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Sir Terry Frost (British, 1915-2003)
Looking from 57 Albert Bridge Road
Frost commented 'I went to Camberwell in 1947 after two years in St Ives, when I'd met Lanyon and Nicholson. Adrian Heath knew what was going on there, and I used to go and see Pasmore on a Saturday morning because he was always there then. He was my god because Adrian had introduced me to his work.'
(D. Lewis, Terry Frost, Aldershot, 2000, p. 40.)
While he was at Camberwell Frost lodged in a house in Albert Bridge Road, Battersea.
collage c. 1990 with pen and ink on paper and card
three superimposed ovoid shapes, with central fold along the horizontal, mounted on black card with cross hatched additions in pen and ink by the artist
signed on reverse by the artist in black pen, with drawing of sun
27.5 x 25.5 cm.
SOLDA striking an elegant composition, wholly typical of Frost's bold collages.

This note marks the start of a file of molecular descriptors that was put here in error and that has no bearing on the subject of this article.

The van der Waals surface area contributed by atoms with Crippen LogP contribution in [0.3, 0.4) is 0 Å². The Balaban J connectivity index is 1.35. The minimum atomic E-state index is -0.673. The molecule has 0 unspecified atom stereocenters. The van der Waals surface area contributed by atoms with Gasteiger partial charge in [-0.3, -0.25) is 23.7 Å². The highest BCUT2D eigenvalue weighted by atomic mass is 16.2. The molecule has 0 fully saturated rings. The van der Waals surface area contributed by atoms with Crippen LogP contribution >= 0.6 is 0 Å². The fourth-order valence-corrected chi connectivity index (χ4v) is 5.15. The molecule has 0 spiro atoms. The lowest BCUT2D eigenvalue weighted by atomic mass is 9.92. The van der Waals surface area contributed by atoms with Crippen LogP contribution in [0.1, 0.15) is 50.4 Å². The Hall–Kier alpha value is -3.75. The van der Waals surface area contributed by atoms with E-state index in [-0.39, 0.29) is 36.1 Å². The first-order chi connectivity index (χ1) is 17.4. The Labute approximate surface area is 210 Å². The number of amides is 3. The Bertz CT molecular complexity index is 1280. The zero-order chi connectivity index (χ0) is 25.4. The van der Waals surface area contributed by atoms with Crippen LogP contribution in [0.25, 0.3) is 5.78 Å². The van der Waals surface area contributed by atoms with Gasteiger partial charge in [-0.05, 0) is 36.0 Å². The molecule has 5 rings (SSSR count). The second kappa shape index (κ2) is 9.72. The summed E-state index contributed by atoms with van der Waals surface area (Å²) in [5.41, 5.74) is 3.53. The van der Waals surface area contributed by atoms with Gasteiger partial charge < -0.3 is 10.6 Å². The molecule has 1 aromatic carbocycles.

“This quality of the ‘unfinished' in Frost's drawing is never manneristic; it is, rather, a function of a native urgency, of an imperative to discover an image or quickly register a visual idea, or to put down without delay the notation that might catch a fugitive idea, keep it in sight. Many drawings and small collages of this sort are immediate and spontaneous improvisations on a theme presently being explored on a larger scale in a painting; sometimes they may be the first intimations of a new imagery soon to find deployment in larger and more complex works” (Mel Gooding, Terry Frost: Act & Image. Works on paper through six decades , London & St. Ives, Belgrave Gallery, 2000, p. 10).Collage is a technique that emerged in Frost's work in the 1960s and recurred with increased frequency from the 1970s until his death. It was a vital shorthand within his repertoire, opening up new worlds of visual experimentation and spontaneity. Frost's use of collage extended to both works on canvas and on paper, adding an impromptu and playful dynamic to them. The compositions Bikini from the early 1970s and Moonlight Becomes You from 1978, both playing on the female form, exemplify another quality that collage brings to Frost's work: that of a wonderful visual humour and whimsy, as well as the artist's ability to convey complex three-dimensional forms and spatial relationships through the use of two-dimensional accreted elements. The ovoid forms evident in the present collage, and the use of reductive black and white, are another important aspect of Frost's works from the 1980s and 1990s. In Untitled from the early 1980s, executed in ink and acrylic on paper, these ovoid forms are interlinked like a paper chain, forming vectors where the flattened rings intersect. A strong visual poetry and a heightened compositional dexterity are powerfully evident in such works and the deployment of collage is one of the keys to their success.
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